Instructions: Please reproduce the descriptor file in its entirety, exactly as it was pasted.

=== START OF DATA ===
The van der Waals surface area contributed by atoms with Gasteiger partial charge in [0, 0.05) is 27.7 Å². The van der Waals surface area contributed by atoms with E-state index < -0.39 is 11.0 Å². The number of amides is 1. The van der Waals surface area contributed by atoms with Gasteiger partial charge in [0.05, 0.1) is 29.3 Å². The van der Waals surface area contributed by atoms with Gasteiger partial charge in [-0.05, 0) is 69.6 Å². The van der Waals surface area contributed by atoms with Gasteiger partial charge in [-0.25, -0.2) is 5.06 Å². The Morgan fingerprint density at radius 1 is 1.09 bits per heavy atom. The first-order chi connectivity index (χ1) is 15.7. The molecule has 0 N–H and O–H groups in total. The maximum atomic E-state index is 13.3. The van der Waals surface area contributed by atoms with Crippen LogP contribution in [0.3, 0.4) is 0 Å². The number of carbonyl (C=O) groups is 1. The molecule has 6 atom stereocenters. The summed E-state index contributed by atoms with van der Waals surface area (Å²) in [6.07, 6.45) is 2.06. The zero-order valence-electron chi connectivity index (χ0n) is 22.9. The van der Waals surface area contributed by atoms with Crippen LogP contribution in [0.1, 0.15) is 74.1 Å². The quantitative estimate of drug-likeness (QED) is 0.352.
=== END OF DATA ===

The van der Waals surface area contributed by atoms with Gasteiger partial charge in [0, 0.05) is 27.7 Å². The van der Waals surface area contributed by atoms with E-state index < -0.39 is 11.0 Å². The number of amides is 1. The van der Waals surface area contributed by atoms with Gasteiger partial charge in [0.05, 0.1) is 29.3 Å². The van der Waals surface area contributed by atoms with Gasteiger partial charge in [-0.05, 0) is 69.6 Å². The van der Waals surface area contributed by atoms with Gasteiger partial charge in [-0.25, -0.2) is 5.06 Å². The Morgan fingerprint density at radius 1 is 1.09 bits per heavy atom. The first-order chi connectivity index (χ1) is 15.7. The molecule has 0 N–H and O–H groups in total. The maximum atomic E-state index is 13.3. The van der Waals surface area contributed by atoms with Crippen LogP contribution in [0.3, 0.4) is 0 Å². The number of carbonyl (C=O) groups is 1. The molecule has 6 atom stereocenters. The summed E-state index contributed by atoms with van der Waals surface area (Å²) in [6.07, 6.45) is 2.06. The zero-order valence-electron chi connectivity index (χ0n) is 22.9. The van der Waals surface area contributed by atoms with Crippen LogP contribution in [0.1, 0.15) is 74.1 Å². The quantitative estimate of drug-likeness (QED) is 0.352.